Lazy, unmotivated employees

Just got off the phone with one of our Application Engineers from the Chicago office, Chris Mlynarczyk. Don’t worry, you can call him Chris M for short. Chris was frustrated with a customer who just didn’t seem to care about saving time or $$ in the development process.

Here at CFdesign, we are blessed to have a wildly dynamic corporate culture where everyone is important, valued, and fanatic about company success. We feed off each other. It’s easy to forget how unusual that culture is industry.

Fact is, there are plenty of career engineers out there who don’t take a personal view of their group’s budget/revenue and could care less about improving products… much less engineering processes. They simply want to do as little as possible so they can punch out for the day and still collect a check.

I don’t understand that kind of person. You spend at least a 3rd of your life at work. How can you get through a day at work without real passion? How can you disrespect the company that feeds you by plodding along as slowly as possible?

It’s difficult to fire someone for this mentality, because there are always minimum requirements and loopholes they can point to for defense. But, you can reward the passionate workers. You can also slowly change the soul of your team by looking for passion above all else in your hiring process.

Wanna succeed in business? Find creative ways to send the deadweight packing. You don’t have to fire them, just make it uncomfortable for them to stay. Look for passion and fire in the eyes of new hires- way more important than the resume.

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4 comments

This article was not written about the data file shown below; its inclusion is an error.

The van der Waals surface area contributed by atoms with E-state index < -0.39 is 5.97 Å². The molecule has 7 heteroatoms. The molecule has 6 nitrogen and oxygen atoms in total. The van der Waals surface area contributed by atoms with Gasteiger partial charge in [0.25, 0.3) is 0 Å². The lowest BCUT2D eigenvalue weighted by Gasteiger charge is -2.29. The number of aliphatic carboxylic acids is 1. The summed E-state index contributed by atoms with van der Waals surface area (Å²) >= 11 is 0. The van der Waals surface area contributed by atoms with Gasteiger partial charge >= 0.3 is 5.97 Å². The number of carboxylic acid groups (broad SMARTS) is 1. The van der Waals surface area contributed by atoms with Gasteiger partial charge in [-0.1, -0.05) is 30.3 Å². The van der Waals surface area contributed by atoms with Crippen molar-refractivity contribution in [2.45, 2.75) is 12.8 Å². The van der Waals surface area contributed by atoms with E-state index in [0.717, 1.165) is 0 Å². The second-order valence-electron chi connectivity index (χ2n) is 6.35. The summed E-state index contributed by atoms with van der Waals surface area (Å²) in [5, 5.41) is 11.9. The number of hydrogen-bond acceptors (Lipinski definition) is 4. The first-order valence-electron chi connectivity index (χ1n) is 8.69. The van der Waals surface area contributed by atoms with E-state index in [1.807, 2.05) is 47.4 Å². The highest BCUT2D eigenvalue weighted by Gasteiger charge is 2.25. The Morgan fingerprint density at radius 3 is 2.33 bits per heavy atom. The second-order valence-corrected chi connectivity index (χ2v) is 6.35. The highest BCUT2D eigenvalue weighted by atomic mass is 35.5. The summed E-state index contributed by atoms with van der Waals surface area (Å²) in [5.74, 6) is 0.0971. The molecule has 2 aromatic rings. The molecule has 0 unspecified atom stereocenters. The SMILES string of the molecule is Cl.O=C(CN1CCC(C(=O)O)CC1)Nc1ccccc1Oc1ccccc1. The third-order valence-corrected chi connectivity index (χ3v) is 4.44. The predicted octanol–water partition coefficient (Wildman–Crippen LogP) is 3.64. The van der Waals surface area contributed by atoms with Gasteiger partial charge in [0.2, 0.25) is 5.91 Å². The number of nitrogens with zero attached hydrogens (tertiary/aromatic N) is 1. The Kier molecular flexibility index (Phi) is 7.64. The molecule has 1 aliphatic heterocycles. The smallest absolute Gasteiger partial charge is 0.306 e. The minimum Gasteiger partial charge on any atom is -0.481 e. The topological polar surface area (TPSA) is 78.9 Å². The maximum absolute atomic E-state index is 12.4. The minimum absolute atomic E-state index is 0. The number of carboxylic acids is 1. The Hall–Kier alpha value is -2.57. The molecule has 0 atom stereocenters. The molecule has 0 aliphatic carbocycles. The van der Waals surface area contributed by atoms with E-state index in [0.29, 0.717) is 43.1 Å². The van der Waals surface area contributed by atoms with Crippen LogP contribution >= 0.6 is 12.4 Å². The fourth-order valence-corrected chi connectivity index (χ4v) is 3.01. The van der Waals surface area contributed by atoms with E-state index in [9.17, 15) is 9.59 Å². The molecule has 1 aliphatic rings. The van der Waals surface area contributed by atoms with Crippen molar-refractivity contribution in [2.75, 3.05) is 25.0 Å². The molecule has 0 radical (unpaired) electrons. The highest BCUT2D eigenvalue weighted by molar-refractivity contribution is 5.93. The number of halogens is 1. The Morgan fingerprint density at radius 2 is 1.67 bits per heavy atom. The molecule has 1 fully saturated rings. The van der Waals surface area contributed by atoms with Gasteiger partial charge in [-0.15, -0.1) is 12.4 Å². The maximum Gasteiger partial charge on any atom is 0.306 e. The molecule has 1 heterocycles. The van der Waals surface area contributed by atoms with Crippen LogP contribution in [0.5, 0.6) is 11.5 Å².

1. Glenn Crist · ·

    Hey Jeff, Ok that was spot on. I agree on both counts. 1) Unfortunately working for a company where people actually enjoy working (and working together) is an anomaly. 2) I haven’t ever seen the software yet that could overcome a poor work ethic or boorish behavior. These are management issues that won’t go away by simply ignoring them or throwing money at them. – Glenn

  2. Glenn Crist · ·

    Hey Jeff, Ok that was spot on. I agree on both counts. 1) Unfortunately working for a company where people actually enjoy working (and working together) is an anomaly. 2) I haven’t ever seen the software yet that could overcome a poor work ethic or boorish behavior. These are management issues that won’t go away by simply ignoring them or throwing money at them. – Glenn

  3. Jeff Waters · ·

    Thanks Glenn. Yep, no software will overcome a poor work ethic.

    The good news about your “anomaly” is that it offers great opportunity to any management team with the balls to make changes.

    It doesn’t take much effort to rise above the apathetic pack. And, you don’t have to win by a mile in business. You only have to be an inch better than your competitor!

  4. Jeff Waters · ·

    Thanks Glenn. Yep, no software will overcome a poor work ethic.

    The good news about your “anomaly” is that it offers great opportunity to any management team with the balls to make changes.

    It doesn’t take much effort to rise above the apathetic pack. And, you don’t have to win by a mile in business. You only have to be an inch better than your competitor!